Post Bankruptcy Blues: How to Repair Credit after the Boat has Sank

How to Rebuild Credit Score After Bankruptcy

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When you feel crushed by the insurmountable debt; filing for chapter 7 or chapter 13 may seem like a last resort. Even though filing for bankruptcy is at times the only way to get rid of debt, the ghost of the bankruptcy past may continue to haunt you for 10 years as it reflects on your credit score.

A great majority of Americans believe that there is no bouncing back out of bankruptcy. As if Bankruptcy is some kind of a Bermuda triangle; an unchartered territory from which no one returns.

Read more: Get a 750 Credit Score! 7 Tips that Really Work

To clear things up, there are many people who have applied for bankruptcy and resurrected their credit score post-bankruptcy. More importantly, they have lived to tell what lies on the other side of bankruptcy.

How long does it take to rebuild my credit history?

Bankruptcy could be anything but not the end of the world. It’s not like you can’t open a new line of credit until the bankruptcy is removed from your credit reports. Nor a bad credit score will be stuck at bad till eternity. Decisions you make post-bankruptcy can help you rebuild your credit.

Credit mistakes don’t stick around forever. The dent on your credit score and the time taken to rebuild your credit score depends partly on how grave the blow was and when had it happened.

However, we don’t want you to bury your head in the sand; bankruptcy can linger for up to 10 years. You ought to see improvement as you start amassing positive credit information no nullify the big negatives.

Rebuilders may have an edge over those starting from scratch; running credit lines (not all accounts are closed post-bankruptcy).

If you have lines of credit, you should pay off the balances immediately and ensure that your credit utilization rate is 30%. Both these things will help in reviving your credit score.

Had to go through Bankruptcy? There’s more fight left in you

After bankruptcy, lenders will assess whether your current streams of income are sufficient to pay your current financial obligation. A lighten up debt increases your chances of getting credit.

Moreover, lenders will be assured of the fact that you won’t find bankruptcy as an easy escape towards paying off your obligations; you can’t file for bankruptcy for at least the next eight years.

Getting re-started

Getting started is the toughest part and it becomes increasingly difficult to start all over again (once your credit has been left to ruins). However, there a couple of basic things that you must do in order to set up a perfect base for the revival of your credit score:-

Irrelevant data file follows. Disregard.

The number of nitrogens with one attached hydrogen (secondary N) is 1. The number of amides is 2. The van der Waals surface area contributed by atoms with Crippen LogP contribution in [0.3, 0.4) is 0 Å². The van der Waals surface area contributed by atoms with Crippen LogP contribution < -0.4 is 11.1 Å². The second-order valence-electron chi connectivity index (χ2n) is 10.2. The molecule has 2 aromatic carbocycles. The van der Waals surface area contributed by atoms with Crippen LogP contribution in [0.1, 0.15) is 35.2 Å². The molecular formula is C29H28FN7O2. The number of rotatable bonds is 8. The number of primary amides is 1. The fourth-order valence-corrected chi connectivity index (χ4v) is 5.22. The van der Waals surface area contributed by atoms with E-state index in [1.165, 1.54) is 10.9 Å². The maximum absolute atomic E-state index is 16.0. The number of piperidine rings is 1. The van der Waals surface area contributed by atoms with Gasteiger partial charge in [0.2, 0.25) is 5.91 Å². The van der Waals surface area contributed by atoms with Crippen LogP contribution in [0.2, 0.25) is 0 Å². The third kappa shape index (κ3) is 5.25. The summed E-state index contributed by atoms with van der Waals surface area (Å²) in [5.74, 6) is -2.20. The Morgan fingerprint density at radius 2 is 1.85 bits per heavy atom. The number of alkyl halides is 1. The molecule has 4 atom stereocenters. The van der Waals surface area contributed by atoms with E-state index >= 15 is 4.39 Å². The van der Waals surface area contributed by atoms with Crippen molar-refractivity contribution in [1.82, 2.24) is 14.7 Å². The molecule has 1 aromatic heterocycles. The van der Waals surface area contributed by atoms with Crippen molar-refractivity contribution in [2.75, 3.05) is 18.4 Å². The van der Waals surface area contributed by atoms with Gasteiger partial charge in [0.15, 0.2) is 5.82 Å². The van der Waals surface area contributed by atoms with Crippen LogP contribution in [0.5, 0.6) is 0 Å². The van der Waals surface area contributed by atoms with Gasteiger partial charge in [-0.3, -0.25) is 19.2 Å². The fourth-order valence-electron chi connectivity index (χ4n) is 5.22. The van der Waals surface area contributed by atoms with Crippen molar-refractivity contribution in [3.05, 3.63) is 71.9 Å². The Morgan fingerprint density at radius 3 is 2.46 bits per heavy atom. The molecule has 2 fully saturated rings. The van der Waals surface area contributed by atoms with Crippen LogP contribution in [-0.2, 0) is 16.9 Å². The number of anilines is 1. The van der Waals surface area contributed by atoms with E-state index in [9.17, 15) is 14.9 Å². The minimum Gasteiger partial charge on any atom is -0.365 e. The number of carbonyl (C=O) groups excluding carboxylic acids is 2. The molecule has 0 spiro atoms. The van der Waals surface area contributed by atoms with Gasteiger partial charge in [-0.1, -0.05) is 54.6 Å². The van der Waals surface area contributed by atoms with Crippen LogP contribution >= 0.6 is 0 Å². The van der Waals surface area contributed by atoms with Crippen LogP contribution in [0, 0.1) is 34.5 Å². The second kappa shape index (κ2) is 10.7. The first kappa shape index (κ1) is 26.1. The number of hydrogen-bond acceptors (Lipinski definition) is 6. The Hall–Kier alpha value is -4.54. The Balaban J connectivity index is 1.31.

1. Create an emergency fund

It’s hard to find a personal finance piece on the internet which doesn’t talk about creating an emergency fund. Building an emergency fund may sound old school and some people may not find the idea of saving for contingencies to be enticing.

However, it’s an emergency fund which saves you from opening other lines of credit; saving you from early pay off penalties and ever-increasing interest charges. Having no emergency fund is like stepping into the battle zone without wearing an armor (If this analogy helps).

2. Create a budget

If you have recently filed for bankruptcy, the pre-discharge counseling that you went through would have made you acquainted with every bit of having a budget. Just in case you couldn’t register all of it and need further help, below are a few reads which will help you in setting up the right budget for your finances.

How to get credit after bankruptcy

Even though your goal of building a credit score is similar to that of someone who is a novice, but your situation is different. Your problem isn’t that you haven’t got any credit history to back up your demand for credit.

Instead, your history is tainted and it’s clearly visible to the lenders who can’t see through it to judge your pious intentions.

First, map out your situation and measure how grave it is. You can do this by checking your credit score. Your credit score is calculated based on the information in your credit report.

An omission, repetition or a minor log on your credit report could do considerable damage to your credit score. If you find any errors in your credit report, you have to dispute and rectify them.

Undeniably, there will still remain negative information which is accurate. The reports will continue to show bankruptcy for 10 years and it doesn’t have to necessarily make you a pariah in the eyes of the creditors (unlike the common belief).

Further, it is advised to check your credit score each month so that you have in mind what all financial choices are affecting your credit scores and how.

It’s also important to check your credit score from the same source otherwise you tracking endeavors will lose relevance as you would be comparing pink cows to the usual ones.

It is seen that people may have a higher credit score post-bankruptcy because they purchase financial products which help them in rebuilding their credit and become very particular about their monthly payments.

Getting a clean slate on your credit report (except of course the blot of bankruptcy) will help you to apply for credit products which help in reviving your credit score.

The hunt for the perfect credit product

After bankruptcy, creditors will be dissuaded after looking at your credit history. You can make up for their inhibitions and insecurities by giving extra assurances that creditors won’t regret lending you the money.

Here are several ways of redeeming your financial profile. The below-mentioned credit products will set your ball rolling whilst restoring your credit score.